Home for the Holidays
After five months, Jose Ortiz of Columbus finally headed home from North Mississippi Medical Center in Tupelo, just in time to spend the holidays with his family.
“The past several months have been a roller coaster of emotions, but today is the day they said might never happen,” said Jose’s wife, Jessikah, as he was being discharged from NMMC on Dec. 2. “We are thankful that we are able to see this day, especially before the holidays.”
Jose’s health issues began abruptly in July while at work, where he operates heavy machinery as a utilities constructor. “He was drinking a Gatorade® and said he had a weird feeling in this throat and a funny taste,” Jessikah said. “He called me and said he couldn’t talk right, but I thought he was just being funny.” When they both got home and Jessikah realized he wasn’t kidding, she took him to the Emergency Department in Columbus, where he was treated for high blood pressure and tonsillitis and dismissed.
The next day, Jose stayed home from work. “He texted me saying that he was seeing double,” Jessikah said. “I left work and by the time I got home, he couldn’t eat or swallow. He couldn’t get out of bed, and I basically had to carry him to the car.” She drove him straight to the Emergency Department at NMMC-Tupelo, where he underwent medical tests of all types.
The following day neurohospitalist Feras Jeradeh-Boursoulian, M.D., diagnosed Jose with Guillain-Barré syndrome, a rare autoimmune disorder in which his own immune system was damaging his nerves, causing muscle weakness and paralysis. Like many people who develop Guillain-Barre’ syndrome, Jose had a cold a few weeks before developing symptoms.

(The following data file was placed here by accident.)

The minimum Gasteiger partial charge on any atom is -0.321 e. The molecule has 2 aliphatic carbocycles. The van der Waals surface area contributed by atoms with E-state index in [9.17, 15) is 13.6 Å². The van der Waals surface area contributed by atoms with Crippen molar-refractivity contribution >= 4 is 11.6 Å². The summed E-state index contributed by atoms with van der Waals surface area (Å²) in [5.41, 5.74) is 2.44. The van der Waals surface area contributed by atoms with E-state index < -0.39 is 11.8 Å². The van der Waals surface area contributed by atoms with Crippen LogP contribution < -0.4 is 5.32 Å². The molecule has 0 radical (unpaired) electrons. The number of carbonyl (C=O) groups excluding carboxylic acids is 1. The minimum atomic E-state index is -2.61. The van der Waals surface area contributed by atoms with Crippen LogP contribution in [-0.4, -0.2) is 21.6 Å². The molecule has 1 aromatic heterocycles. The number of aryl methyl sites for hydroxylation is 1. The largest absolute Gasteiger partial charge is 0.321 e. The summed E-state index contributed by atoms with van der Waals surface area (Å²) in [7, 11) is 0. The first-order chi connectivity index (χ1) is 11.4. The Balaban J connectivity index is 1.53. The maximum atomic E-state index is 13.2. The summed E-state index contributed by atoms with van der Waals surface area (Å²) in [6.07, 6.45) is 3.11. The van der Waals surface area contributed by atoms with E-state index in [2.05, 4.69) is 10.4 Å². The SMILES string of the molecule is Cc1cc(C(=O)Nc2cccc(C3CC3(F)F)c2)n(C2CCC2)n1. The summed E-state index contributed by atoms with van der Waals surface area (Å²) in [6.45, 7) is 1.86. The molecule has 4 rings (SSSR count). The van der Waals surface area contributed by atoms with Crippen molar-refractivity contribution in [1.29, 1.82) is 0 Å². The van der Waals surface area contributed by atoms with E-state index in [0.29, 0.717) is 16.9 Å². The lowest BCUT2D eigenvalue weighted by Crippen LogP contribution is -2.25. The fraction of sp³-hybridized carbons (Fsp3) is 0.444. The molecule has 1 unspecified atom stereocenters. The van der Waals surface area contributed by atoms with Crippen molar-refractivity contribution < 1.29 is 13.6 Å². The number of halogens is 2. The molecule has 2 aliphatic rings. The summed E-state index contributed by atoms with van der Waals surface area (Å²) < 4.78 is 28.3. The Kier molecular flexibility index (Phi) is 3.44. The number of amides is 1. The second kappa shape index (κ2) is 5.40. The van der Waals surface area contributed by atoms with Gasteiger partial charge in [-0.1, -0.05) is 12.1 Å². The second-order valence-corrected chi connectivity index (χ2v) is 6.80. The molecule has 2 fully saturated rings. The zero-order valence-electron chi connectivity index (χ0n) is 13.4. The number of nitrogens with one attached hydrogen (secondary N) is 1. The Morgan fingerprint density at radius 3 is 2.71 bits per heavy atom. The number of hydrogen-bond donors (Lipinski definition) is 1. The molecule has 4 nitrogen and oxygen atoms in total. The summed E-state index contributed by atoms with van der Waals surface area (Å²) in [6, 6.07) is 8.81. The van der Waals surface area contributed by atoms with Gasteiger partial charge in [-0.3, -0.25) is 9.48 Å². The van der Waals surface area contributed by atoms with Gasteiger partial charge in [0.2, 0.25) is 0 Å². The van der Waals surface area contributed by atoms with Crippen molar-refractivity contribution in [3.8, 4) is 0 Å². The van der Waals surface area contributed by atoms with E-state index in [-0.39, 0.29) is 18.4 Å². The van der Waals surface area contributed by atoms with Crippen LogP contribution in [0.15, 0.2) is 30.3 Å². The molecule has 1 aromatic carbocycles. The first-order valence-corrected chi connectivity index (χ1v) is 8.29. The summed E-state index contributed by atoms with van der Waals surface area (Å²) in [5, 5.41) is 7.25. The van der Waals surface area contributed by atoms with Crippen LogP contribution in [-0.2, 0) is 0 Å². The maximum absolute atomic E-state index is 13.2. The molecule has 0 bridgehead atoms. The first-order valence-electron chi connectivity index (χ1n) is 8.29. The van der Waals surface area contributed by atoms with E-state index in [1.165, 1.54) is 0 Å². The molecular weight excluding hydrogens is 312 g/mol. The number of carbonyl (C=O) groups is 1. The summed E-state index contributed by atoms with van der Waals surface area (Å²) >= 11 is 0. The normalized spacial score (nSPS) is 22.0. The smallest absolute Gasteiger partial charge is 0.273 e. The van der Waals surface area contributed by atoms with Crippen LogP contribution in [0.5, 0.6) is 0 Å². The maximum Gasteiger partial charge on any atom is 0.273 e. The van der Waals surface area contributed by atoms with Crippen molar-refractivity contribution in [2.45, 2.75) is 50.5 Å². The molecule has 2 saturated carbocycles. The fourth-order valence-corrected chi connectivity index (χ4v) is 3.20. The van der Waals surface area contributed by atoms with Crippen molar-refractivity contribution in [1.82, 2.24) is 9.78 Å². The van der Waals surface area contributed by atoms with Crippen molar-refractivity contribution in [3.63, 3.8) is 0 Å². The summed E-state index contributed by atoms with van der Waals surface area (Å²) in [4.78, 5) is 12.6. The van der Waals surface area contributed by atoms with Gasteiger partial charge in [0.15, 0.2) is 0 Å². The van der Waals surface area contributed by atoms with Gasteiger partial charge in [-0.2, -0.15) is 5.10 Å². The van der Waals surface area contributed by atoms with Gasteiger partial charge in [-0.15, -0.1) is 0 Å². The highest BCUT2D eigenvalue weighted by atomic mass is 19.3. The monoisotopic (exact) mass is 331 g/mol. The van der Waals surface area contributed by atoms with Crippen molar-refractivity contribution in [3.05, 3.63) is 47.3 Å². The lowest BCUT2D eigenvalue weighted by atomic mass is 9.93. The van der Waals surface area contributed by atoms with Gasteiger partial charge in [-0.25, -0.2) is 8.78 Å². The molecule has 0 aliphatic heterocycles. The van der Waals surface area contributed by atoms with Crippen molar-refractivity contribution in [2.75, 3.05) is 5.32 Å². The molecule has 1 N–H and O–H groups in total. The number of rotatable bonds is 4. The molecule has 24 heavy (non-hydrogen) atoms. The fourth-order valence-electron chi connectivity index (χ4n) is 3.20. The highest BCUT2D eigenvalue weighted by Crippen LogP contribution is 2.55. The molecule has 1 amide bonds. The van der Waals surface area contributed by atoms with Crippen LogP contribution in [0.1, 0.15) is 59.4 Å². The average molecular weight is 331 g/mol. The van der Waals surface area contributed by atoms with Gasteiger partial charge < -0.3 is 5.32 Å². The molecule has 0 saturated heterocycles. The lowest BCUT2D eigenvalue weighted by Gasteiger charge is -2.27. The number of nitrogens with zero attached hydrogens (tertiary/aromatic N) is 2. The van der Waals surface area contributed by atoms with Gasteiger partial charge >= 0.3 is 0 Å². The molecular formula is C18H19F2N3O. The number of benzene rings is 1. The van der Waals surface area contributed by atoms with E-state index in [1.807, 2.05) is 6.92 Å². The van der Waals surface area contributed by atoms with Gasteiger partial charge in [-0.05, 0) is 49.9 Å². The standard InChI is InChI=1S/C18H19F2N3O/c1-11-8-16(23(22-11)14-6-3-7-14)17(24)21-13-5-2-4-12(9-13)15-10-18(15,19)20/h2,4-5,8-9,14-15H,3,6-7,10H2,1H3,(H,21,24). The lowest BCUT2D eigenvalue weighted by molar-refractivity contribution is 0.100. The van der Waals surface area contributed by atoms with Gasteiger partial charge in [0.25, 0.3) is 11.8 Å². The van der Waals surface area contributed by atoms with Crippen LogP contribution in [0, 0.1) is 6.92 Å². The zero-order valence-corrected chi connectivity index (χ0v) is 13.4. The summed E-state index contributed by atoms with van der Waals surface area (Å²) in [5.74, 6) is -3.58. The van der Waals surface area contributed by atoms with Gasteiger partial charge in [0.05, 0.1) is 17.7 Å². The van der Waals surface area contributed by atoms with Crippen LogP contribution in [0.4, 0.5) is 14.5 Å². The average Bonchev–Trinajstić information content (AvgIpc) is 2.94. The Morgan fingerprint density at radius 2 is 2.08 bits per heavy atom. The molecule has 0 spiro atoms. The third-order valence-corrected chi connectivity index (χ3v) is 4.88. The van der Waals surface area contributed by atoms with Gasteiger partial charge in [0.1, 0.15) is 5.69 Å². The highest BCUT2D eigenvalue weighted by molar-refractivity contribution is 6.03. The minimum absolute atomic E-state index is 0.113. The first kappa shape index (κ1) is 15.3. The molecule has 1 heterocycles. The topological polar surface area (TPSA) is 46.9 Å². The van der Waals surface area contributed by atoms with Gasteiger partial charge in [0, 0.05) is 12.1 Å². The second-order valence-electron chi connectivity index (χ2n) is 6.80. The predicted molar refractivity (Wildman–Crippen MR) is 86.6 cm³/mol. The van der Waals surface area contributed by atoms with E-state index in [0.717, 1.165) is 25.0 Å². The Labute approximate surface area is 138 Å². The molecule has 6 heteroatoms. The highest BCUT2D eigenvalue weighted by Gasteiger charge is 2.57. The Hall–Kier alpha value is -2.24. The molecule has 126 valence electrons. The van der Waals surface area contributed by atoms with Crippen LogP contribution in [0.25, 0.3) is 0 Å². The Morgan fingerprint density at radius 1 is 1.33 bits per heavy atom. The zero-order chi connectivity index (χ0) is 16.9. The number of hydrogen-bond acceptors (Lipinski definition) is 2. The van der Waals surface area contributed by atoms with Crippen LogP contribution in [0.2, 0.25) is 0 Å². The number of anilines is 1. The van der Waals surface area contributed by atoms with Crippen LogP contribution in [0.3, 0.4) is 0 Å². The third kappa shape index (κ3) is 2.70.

Because Jose was deteriorating so rapidly, Dr. Jeradeh-Boursoulian recommended putting him into a medically-induced coma so they could treat him quickly and aggressively. Jose responded with a thumbs up. After more than two weeks in the Critical Care Unit, Jose was moved to NMMC’s 3 West Pulmonary Stepdown Unit. He was still breathing with a ventilator at first but was eventually weaned off to CPAP (continuous positive airway pressure).
Jose was improving daily—then the unthinkable happened. “On Aug. 17, I was sitting beside his bed and he flatlined.” Jessikah said. “His nurse Jenna (Funderburk) ran into the room and started doing chest compressions. She was crying big tears—she was his favorite nurse and they had formed a bond. The doctors weren’t sure if he would recover. Thankfully, they got him back.”
After this major setback, Jose was back in the Critical Care Unit on a ventilator. Finally, at the end of August, Jose opened his eyes for the first time since he had arrived at NMMC. On Aug. 31, he was able to return to the 3 West Pulmonary Stepdown Unit. Over a month later, on Oct. 5, he was finally breathing on his own.
Despite his steady improvement, the paralysis and muscle weakness persisted. “He couldn’t talk, but he would move his leg up and down for yes and side to side for no,” Jessikah said.
Jose was transferred Oct. 14 to Baldwyn Nursing Facility, where he received nursing care and physical, occupational and speech therapy to rehab from being so sick for so long. “He had to build up the strength in his legs, and he couldn’t really move his arms or fingers,” Jessikah said. “He couldn’t open his mouth and swallowing was a big issue.”
By early November, he was strong enough to move to NMMC’s Rehabilitation Institute for more intense therapy several hours each day. Eventually, his tracheostomy and feeding tube were removed. And on Dec. 2, he finally went home to reunite with sons Gabriel, 2; Isaac, 3; Carlos, 10; and JJ, 12.
Jose celebrated their first wedding anniversary in August and his 38th birthday in October at NMMC, but this Christmas season will be celebrated at home with those he loves.
“The past several months have been a roller coaster of emotions, but today is the day they said might never happen."